Finding Win-Win Solutions

When approaching a situation involving conflict with another you can have, broadly speaking, two different perspectives leading to two different outcomes. The first is WINNING. Coming out on top. Beating your opponent.

The second is RESOLVING. Finding a solution that is satisfactory to both parties. Perhaps involving compromise, or perhaps involving an innovative approach to resolving the conflict that hadn’t been previously considered.

We live in a competitive, capitalist culture which encourages competition and where winning is paramount. The legendary Green Bay Packers coach Vince Lombardi summarized this mindset with two memorable quotes:

  • “Winning Isn’t Everything – It’s the Only Thing;” and
  • “Show Me a Good Loser and I’ll Show You a Loser.”

But Whether it’s a disagreement with a colleague, a boss or a client, or in a negotiation for a promotion, a raise, or a new assignment: what’s important is to keep in mind the ultimate goal: to create a solution that’s a WIN-WIN.

Eduard Ezeanu, a confidence and communications coach, outlines a useful approach that can increase the chances of this mutually beneficial outcome:

“Win-win solutions are the most desirable way to solve problems and conflicts. When you win and the other person wins, instead of one winning and the other losing, then everybody is happy and the relationship gets stronger as a bonus.

Although win-win solutions exist in many situations, it is often hard to see them. We need a special way of looking at things in order to discover them. I believe that finding win-win solutions happens through effectively applying 3 essential steps:

Step 1: Take your negative emotions out of the equation

The situations where win-win solutions are not evident and need to be found are situations where our interests initially seem to clash with those of another person. They are situations of apparent opposition and conflict.

It is in these kinds of situations that our negative emotions tend to manifest the most: the fear of losing, the anxiety of not finding a convenient way out, or the anger at the other person. These emotions, especially when they are intense, tend to cloud our judgment and our creativity, which are the exact tools we need to find a win-win solution.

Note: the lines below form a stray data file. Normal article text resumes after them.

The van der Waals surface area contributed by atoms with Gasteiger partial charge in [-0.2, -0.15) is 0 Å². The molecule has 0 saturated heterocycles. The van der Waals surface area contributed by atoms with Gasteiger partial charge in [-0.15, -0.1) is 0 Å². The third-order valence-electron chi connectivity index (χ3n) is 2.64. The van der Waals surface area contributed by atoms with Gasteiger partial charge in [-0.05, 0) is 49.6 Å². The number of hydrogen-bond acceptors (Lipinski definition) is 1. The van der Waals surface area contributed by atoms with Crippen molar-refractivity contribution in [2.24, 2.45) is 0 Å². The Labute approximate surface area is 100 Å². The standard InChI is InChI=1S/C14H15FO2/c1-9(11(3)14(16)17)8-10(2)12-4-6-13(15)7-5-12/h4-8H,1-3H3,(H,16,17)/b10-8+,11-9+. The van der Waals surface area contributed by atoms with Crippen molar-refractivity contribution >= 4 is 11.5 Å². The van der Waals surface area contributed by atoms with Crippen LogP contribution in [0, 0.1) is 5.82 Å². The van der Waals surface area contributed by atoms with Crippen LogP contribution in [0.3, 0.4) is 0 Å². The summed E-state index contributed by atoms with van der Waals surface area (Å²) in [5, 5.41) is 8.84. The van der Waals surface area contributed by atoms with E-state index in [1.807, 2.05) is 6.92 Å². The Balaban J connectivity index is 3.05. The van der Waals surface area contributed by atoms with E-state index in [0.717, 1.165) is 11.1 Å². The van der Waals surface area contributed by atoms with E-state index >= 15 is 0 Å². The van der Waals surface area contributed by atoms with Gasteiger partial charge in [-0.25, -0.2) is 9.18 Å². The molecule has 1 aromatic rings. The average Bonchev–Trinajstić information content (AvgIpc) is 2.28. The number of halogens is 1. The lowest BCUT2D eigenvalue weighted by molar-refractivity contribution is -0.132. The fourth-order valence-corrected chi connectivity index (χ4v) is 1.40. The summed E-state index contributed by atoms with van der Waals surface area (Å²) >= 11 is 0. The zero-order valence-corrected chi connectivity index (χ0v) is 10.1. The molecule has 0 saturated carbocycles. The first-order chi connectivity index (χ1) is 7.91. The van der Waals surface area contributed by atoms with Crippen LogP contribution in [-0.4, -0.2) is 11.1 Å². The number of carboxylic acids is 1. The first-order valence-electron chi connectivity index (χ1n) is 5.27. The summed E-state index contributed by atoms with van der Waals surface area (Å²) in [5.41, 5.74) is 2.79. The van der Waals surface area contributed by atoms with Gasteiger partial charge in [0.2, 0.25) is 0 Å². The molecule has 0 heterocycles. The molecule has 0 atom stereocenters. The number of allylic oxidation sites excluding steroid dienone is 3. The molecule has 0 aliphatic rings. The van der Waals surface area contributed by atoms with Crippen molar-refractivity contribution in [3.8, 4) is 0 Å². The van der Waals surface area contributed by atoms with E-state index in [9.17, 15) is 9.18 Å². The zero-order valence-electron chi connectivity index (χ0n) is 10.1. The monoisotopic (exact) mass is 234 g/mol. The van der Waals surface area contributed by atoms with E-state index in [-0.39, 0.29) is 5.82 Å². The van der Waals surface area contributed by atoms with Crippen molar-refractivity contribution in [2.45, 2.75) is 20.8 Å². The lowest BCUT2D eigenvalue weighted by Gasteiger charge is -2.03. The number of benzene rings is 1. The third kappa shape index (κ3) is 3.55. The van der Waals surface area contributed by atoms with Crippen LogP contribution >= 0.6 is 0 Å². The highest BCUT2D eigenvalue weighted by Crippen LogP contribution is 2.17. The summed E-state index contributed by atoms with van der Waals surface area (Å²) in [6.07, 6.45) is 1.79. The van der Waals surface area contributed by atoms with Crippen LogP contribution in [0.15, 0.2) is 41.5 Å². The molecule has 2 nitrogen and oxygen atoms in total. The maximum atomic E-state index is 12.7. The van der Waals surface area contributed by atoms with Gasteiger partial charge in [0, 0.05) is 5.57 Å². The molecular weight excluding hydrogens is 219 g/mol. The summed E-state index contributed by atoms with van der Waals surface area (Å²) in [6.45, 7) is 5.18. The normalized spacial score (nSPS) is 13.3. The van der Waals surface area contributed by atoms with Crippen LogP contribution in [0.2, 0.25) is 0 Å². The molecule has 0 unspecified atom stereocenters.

This is why it’s fundamental that you detach from any negative emotions. Firstly, recognize them when they manifest and bring into your awareness the fact they sabotage the process of finding a solution. Secondly, combat the irrational thoughts you may have which feed these emotions. This is in my view the most effective way to deal with them.

Step 2: Focus on the solution

If at the emotional level we have the inconvenience of negative emotions, at the behavioral level we have the trouble brought by passive and aggressive communication. It’s very tempting in a conflict situation to communicate this way: to justify ourselves, blame the other person, criticize, avoid the discussion or dig up the past. As we do this, we lose track of finding a win-win solution and so we do not find one. The best way to avoid this phenomenon is to anticipate that it may happen and to notice your focus and communication style in conflict situations. And, every time you catch yourself or the other person straying from the solution finding process, bring the focus and the conversation back to it.

Step 3: Explore the context and options

A significant reason why we often don’t find a win-win solution is that we don’t stick hard enough with the solution finding process. We just give it a shot in a semi-chaotic way, and then we give up. What we need to do is truly explore the context and the options.

In any conflict situation, start by ensuing that both parts agree to try and work together instead of fighting, and state their goals clearly. Continue by exploring the deeper motivations behind the stated goals and understanding each part’s story.

Then, get creative and generate solutions. Analyze each solution together; compare them in terms of costs and benefits for each side and agree on one win-win solution which best serves both parts. Finally, put that solution into practice. Stick to this process, apply it systemically, and if there is a win-win solution for your situation you will find it.

I believe it is always best to try and find a win-win solution to a conflict. Many viable solutions remain just unapplied theory because people don’t put in the effort to find them and don’t approach the whole process in a constructive, effective way.

We live in an abundant world, with many resources. It’s a pity to not find the best ways to use them and to not share them when this is a sound option.”